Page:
Today’s article is split into two parts. This first instalment covers the last six songs of semi 1, who have now done their thing for the second time.
This afternoon we get to see the first seven songs of semi 2 again, including a second look at Bosnia – which I thought, after its first rehearsal, was shaping up into a realistic contender. Thoughts on these will follow this evening are now posted below.
First, the first semi-final. This contains all the big hitters – many of them crammed into the top half of the draw, who all had their second rehearsals yesterday. It remains a tricky one to call, with the possibility of a surprise casualty – will someone follow in the footsteps of Sweden’s Anna Bergandahl last year? She failed to qualify when a 1.1 chance to go through on the exchanges.
The last six in the running order of the first semi contains three who are strongly fancied to qualify (Hungary, Azerbaijan and Greece), and three who are not (Iceland, Portugal and Lithuania). The more fancied runners all had a positive day, just to add to those increasingly crowded ‘definite’ and ‘maybe’ columns that punters are compiling.
Firstly, Hungary’s Kati Wolf appeared far more comfortable with ‘What About My Dreams’ than in her first rehearsal.
She was more confident early on in the song, and while she still had her shaky moments, they were more confined to the final minute at the points when she starts moving. A key note near the end is still proving problematic, but the backing singers are now doing a better job at this point, aided by one of the dancers.
This one can now be comfortably filed in the ‘maybe’ column. It will be aided by having the likes of the UK, Malta, Iceland and Albania voting in this semi, as all of these nations tend to favour the more Western-sounding poppy numbers.
Azerbaijan also showed decent progress from its first rehearsal. It’s very competent in so many ways. The choreography and staging look good, and the male vocalist Eldar is selling the song well. With a plum draw – 18th of the 19 songs – there seems little doubt that it will be in the shake-up at the top of the semi-final leaderboard.
The biggest handicap remains the female vocalist, Nigar. On the screens, her solo parts still come across on the weak side, and it has needed a clever arrangement to keep these to a minimum. It would be even shrewder to let the backing vocalists carry her at all times.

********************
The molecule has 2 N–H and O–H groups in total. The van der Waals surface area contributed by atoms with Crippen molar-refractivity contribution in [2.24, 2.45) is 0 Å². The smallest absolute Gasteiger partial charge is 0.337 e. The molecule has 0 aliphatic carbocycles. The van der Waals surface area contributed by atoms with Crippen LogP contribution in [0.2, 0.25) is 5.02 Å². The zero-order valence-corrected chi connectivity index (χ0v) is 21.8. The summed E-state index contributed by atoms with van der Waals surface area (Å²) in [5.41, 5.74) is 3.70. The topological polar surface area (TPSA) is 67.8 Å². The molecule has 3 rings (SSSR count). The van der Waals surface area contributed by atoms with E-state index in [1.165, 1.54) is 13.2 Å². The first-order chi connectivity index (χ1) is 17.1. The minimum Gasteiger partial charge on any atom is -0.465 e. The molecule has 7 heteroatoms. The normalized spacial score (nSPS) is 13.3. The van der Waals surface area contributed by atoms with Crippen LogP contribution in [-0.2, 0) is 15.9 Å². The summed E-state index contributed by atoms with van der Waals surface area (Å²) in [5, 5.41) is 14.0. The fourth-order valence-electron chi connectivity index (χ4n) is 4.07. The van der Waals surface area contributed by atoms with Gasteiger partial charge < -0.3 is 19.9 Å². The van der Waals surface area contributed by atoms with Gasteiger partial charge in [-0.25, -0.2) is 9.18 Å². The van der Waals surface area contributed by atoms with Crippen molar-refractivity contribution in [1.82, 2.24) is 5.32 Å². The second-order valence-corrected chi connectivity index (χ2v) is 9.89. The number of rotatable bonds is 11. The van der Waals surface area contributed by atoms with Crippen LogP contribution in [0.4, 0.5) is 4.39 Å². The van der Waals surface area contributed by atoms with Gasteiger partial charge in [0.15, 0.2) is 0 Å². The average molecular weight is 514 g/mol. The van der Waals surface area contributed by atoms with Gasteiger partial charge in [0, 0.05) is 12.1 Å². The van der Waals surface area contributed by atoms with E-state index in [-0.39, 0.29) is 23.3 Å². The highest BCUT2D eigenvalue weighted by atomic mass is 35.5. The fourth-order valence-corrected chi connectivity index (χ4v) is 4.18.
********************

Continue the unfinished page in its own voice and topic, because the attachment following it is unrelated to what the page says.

Greece remains what it was in a strong first rehearsal: dramatic and cleverly staged. It is the perfect climax to the semi, and benefits from following the soppiness of Lithuania and Azerbaijan. This is another one to file in the ‘definite’ column.
That leaves us with the less-fancied Iceland, Portugal and Lithuania. In today’s second rehearsals, all were much as they were before. Whilst I would be surprised to see any of them qualify, each has a great draw, a niche if not broad appeal, and a couple of friends. I can’t completely discount any of them, despite the strength in depth against them.
If this all sounds inconclusive, it’s meant to. The dress rehearsals, which begin on Monday, will hopefully help to clarify this exceptionally tricky heat somewhat.
Now onto those rehearsals for the second semi-final. We saw second rehearsals from the first seven to perform in next Thursday’s heat, and these were a reminder that it is in many cases a more clearcut affair.
Bosnia, opening the show, will surely be fighting it out at the top of the leaderboard in this semi after another excellent rehearsal. The camera shots thankfully give less prominence to the dancing trumpeter, whilst another well-advised tweak is that in the final shot Dino and his merry band are now all looking into camera.
Austria should be joining them in the final after another strong vocal performance from Nadine. The staging here is simple and effective.
Third to perform, the Netherlands has joined the “highly unlikely to qualify” pile in my book, because the staging remains dull and there’s not enough interaction with the camera. Also on that pile are the next two acts – Belgium and Slovakia. Though the latter were better today, with the Twiins not so flat vocally, I still don’t see it being enough.
In answer to Luca’s excellent question in the comments box from earlier on, the producers are doing a good job of capturing Ukraine’s sand gimmick on camera. Nonetheless, while during the first rehearsal it struck me as a welcome diversion from the dullness of the song, now I wonder if it comes across too much as a distraction. For that reason I am not yet quite convinced that the sand makes qualification a dune deal.
Moldova too felt less interesting second time around, though it remains a blessed relief after what has gone before – and while the novelty of the hatted unicyclist may have worn somewhat thin on me, it must be remembered that most viewers will be seeing all these presentations for the first time next Thursday night.